What about maintenance history? It's important to know as much as possible about these cars pre-purchase. Just like any high strung homologated race car for the street, proper maintenance can save you thousands of dollars over the life of the car. Thankfully the seller had an absolute encyclopedia of the car's history documenting almost everything ever done to it. Having info like that really puts one's mind at ease when it comes to unknown gremlins lurking in the shadows. It also helps put one's mind at ease when it comes to determining the legitimacy of the seller. Was this just some guy with a made up name and a for-sale ad or could his ownership history and identity be verified repeatedly throughout the process? I revisited that question many many times, always asking myself "could this just be a scam?". Each time I looked through fresh documentation or verified information exchanged through email I was continually able to establish that all signs pointed to the seller being a great and trustworthy person and custodian of the car.

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Paperwork? Yus plz! Aside from being good for peace of mind and establishing "provenance", it's also great for nerding out on the car!

So, where are we at?

Deposit. Check

Inspection. Check

Importation research. Check.

Miscellaneous due diligence. Check.

I guess it's time to buy the car! This part was more than a little bit nerve racking. I'll skip most of the part where I had to sell the white M3 at just the right time to help pay for this one. If I sold it too soon and this one wasn't a "go" then I'd be left M3-less (oh nos!). If I sold it too late or not at all, I wouldn't have the funds to buy this one and aside from being devastated, I'd lose my deposit. Luckily the market is great for these cars and after a week of initial tire kickers, I ended up selling The White Pearl with, no kidding, four cash backup offers. Now that I had funds in hand, I once again marched down to the bank and made the single largest non-house-related purchase of my life. It was absolutely nerve racking. I re-read and re-checked routing codes and SWIFT numbers so many times I lost count. What if I wired the money and it just disappeared down tubes of light, never to be seen again? What if the seller did get the funds, and this whole thing did end up being a giant complicated scam? What if, what if, what if? I just had to step back, re-examine my process, trust my judgement, and kiss the money goodbye as it instantly left my account. Buh - bye.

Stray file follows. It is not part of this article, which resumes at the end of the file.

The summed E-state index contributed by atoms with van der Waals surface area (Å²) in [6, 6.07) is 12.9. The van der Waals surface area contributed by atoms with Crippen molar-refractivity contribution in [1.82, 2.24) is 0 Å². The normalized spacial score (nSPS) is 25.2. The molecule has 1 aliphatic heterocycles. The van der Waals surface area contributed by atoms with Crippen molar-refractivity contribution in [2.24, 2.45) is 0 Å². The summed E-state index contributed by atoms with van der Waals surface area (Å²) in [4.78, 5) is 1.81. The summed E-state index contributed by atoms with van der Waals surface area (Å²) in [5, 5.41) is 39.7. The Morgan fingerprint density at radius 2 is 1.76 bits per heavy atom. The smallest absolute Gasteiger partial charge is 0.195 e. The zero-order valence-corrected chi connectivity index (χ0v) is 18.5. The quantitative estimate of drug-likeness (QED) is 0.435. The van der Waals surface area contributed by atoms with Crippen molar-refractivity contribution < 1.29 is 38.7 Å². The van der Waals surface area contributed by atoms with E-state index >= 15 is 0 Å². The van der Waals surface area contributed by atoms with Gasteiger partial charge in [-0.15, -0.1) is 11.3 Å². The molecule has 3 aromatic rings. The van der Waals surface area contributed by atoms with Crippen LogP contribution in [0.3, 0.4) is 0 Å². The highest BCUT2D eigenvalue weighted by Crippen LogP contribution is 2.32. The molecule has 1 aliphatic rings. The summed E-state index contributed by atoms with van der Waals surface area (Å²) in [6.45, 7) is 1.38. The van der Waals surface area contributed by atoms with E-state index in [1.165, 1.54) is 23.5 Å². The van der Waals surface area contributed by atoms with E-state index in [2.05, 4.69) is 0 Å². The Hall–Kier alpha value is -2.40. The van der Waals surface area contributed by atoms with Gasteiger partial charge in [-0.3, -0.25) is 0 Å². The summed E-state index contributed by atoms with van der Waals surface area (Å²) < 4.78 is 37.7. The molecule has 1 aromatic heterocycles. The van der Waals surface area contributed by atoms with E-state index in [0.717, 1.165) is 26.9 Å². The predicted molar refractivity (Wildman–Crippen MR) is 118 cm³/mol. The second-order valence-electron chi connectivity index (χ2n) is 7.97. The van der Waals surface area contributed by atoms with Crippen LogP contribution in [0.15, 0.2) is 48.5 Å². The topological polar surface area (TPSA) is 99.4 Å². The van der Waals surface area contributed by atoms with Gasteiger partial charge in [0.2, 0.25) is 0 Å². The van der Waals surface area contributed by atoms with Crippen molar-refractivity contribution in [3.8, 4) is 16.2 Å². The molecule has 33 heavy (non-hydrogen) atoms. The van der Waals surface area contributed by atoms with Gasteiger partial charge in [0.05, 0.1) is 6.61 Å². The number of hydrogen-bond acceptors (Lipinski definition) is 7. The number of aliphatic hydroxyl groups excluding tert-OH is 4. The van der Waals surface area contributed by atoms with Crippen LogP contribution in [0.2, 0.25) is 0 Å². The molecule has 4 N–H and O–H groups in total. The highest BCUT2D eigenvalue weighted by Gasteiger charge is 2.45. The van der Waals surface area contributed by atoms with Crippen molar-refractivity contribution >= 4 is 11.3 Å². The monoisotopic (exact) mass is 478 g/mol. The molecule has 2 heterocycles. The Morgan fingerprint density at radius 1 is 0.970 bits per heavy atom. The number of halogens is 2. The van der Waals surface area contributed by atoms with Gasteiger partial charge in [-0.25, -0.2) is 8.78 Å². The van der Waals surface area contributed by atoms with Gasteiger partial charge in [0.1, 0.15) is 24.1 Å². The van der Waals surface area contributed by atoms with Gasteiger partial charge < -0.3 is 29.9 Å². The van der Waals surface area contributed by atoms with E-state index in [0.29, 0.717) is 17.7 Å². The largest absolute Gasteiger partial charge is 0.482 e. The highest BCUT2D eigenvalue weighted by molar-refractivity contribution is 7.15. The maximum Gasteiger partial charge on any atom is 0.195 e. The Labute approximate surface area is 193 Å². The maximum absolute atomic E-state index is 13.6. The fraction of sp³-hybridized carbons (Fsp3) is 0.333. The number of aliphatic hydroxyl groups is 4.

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(nervous pause)

Thankfully this wasn't all a scam and the money landed safely in the seller's account in the UK. I was quickly sent confirmation and a congratulatory email (tinged with sadness). The car was mine. I'm now the proud owner of BMW E30 M3 Evolution # 182/500. (and by the way, the proper name for the car is M3 Evolution, as the first gen Evolution was never "officially" titled as such by BMW itself).

Where is the process today? Per the opening paragraph, the car is waiting patiently in Southampton, UK. It will be loaded onto the boat in a few short days, and is scheduled to arrive July 1st, just in time to celebrate it's first Independence Day as a US citizen. In about a month the high strung howl of it's Formula 1 derived block should be heard high in the Colorado Rockies, running free and loud.

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EDIT: As a post script. I just saw this on ebay. Apparently the window of "affordability" on this car is closing fast. The vultures are circling.